The Wimbledon season is here and so are all the tennis stars who will be showing off their athletic skills. Besides being one of the biggest tennis tournaments, Wimbledon Open also happens to be unique in its dress code for the players. Played at London’s All England Lawn Tennis and Racquet Club, some of the top Tennis stars like Rafael Nadal will be decked out in their finest athletic gear, sans all the colour. At tennis’s oldest and most prestigious event there is one unique rule that makes it stand out from other tournaments. Wear all white.
The origin of this rule can be traced back to standards set in the Victorian era, when players wore white for propriety’s sake as it was believed that white showed less sweat, reports Time. The first rule for Wimbledon tennis players is that their outfit is “suitable tennis attire that is almost entirely white.” The rule applies to the players when they enter the court area. Time reports that the rules of the Wimbledon dress code have gotten tighter since its inception in the 19th century, to filter out all those players who might try to challenge the tradition of the look.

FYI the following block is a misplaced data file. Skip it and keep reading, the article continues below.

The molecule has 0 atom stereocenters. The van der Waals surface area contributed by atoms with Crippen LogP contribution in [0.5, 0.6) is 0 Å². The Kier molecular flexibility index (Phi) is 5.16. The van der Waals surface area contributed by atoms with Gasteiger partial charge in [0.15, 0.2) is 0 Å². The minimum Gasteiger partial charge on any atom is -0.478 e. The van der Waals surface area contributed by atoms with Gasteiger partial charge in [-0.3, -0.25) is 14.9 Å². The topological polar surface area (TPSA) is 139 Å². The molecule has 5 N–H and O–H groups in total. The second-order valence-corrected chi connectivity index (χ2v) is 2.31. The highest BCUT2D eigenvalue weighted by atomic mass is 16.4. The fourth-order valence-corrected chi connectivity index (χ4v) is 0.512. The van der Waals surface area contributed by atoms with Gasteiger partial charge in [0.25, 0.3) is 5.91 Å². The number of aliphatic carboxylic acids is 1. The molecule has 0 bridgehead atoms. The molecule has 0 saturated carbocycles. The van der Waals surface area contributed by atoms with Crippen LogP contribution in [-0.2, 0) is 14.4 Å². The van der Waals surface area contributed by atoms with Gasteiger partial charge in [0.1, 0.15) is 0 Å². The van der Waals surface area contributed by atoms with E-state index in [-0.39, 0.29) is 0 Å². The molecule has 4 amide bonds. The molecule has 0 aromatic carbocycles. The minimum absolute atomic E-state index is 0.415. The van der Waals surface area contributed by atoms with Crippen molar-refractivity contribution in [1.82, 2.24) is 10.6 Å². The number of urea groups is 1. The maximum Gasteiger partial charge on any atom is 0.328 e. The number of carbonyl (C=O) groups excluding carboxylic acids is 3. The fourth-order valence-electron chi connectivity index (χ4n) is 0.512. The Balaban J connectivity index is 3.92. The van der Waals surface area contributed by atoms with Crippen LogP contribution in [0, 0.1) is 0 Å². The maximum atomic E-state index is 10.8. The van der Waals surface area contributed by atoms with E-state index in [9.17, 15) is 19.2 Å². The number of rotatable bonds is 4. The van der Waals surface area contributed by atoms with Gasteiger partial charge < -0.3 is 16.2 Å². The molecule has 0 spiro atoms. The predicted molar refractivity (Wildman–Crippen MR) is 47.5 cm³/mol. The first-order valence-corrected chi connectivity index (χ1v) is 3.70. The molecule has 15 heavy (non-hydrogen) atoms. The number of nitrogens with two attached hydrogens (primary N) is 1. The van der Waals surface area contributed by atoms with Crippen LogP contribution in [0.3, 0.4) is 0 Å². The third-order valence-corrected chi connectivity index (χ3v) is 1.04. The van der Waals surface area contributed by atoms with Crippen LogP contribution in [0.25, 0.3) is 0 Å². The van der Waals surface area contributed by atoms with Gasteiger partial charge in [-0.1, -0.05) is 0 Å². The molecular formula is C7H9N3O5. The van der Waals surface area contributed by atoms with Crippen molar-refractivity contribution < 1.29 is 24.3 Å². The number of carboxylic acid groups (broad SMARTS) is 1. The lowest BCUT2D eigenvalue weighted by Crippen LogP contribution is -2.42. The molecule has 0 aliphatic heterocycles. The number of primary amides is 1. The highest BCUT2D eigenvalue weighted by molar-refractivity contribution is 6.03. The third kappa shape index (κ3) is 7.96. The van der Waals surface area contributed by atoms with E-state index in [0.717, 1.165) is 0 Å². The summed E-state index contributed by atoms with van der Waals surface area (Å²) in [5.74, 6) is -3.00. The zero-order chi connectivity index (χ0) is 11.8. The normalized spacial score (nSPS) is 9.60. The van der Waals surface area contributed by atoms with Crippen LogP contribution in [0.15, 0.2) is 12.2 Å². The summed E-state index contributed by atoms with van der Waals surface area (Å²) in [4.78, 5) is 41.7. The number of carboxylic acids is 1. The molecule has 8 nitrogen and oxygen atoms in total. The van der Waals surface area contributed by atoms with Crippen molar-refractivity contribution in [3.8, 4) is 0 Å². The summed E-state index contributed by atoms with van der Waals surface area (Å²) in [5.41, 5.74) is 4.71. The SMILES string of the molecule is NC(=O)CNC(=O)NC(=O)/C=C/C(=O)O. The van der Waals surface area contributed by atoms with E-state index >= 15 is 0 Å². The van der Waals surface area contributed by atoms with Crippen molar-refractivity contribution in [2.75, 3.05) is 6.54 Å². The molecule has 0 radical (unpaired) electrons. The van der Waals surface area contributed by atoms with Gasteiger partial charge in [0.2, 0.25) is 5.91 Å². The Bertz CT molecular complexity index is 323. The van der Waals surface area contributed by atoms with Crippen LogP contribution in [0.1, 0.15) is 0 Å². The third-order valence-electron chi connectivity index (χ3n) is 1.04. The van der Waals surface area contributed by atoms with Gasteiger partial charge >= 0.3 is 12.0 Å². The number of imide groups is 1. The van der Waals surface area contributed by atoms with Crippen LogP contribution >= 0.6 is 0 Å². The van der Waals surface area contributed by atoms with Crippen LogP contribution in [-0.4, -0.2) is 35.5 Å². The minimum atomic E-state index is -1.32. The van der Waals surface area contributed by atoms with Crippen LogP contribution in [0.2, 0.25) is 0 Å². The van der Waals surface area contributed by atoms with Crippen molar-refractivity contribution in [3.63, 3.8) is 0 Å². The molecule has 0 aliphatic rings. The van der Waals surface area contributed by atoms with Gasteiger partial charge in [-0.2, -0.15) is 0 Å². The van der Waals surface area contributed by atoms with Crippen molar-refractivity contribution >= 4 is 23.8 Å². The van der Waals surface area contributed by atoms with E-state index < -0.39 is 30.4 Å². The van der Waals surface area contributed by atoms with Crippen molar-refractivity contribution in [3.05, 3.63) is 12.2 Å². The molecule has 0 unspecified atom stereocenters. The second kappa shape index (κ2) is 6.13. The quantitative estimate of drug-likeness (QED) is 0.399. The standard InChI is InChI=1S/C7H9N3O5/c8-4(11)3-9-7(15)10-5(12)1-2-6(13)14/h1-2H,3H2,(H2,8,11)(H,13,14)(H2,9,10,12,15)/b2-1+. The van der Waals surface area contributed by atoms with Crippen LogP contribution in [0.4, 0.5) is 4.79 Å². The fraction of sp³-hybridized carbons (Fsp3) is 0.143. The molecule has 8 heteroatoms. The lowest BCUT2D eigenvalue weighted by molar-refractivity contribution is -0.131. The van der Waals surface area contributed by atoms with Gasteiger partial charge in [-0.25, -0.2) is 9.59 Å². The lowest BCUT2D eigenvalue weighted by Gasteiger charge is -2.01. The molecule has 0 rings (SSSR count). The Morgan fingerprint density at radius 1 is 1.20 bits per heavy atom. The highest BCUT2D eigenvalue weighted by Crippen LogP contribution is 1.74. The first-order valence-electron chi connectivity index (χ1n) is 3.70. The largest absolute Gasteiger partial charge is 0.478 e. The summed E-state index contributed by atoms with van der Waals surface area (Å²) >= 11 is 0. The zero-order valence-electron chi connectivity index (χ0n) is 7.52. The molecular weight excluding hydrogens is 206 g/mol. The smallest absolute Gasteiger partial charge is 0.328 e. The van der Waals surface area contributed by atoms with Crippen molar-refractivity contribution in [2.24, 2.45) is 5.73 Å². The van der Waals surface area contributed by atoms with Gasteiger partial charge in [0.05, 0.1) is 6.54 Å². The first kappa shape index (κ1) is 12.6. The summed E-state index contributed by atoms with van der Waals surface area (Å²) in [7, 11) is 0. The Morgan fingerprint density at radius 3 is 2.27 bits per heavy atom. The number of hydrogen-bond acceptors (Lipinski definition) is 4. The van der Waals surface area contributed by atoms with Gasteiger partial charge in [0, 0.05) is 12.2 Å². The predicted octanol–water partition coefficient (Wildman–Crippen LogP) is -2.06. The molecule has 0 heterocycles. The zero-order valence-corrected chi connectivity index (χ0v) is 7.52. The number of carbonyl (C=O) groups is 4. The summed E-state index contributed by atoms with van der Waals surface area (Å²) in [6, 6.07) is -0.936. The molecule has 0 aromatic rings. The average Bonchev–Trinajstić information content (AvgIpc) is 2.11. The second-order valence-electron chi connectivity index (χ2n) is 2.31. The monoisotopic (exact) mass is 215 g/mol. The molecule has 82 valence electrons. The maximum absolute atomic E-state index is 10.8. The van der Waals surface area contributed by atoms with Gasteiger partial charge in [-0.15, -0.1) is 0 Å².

Even shades of off-white, and cream, logos, and colours contained in patterns are not allowed. While non-white trim is allowed with some pop of colour, but even that has to be on the neckline, sleeve cuff or outside seam of a pant, skirt, or shorts leg, and can only be under a centimetre wide, mentions Wimbledon.com. Besides the basic attire, other accessories like caps, headbands, bandanas, wristbands and socks, all are required to adhere to the same all-white rule, with the one-centimetre trim allowed. The shoes worn by the players also have to be completely white, without coloured soles, and undergarments that can be “visible during play” have to match with the white theme, too.
Despite such detailed rules on players’ dress code, there have been incidents where athletes have violated them.
Most recently during the 2022 qualifying round of Wimbledon, Latvian athlete Jelena Ostapenko paired a white top with a cream-coloured skirt. The outfit yielded a two-toned effect, which clearly is not the Wimbledon norm.
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In 2017, Venus Williams was also asked to change her bra in the middle of a match when her pink straps were spotted in the all-white tournament.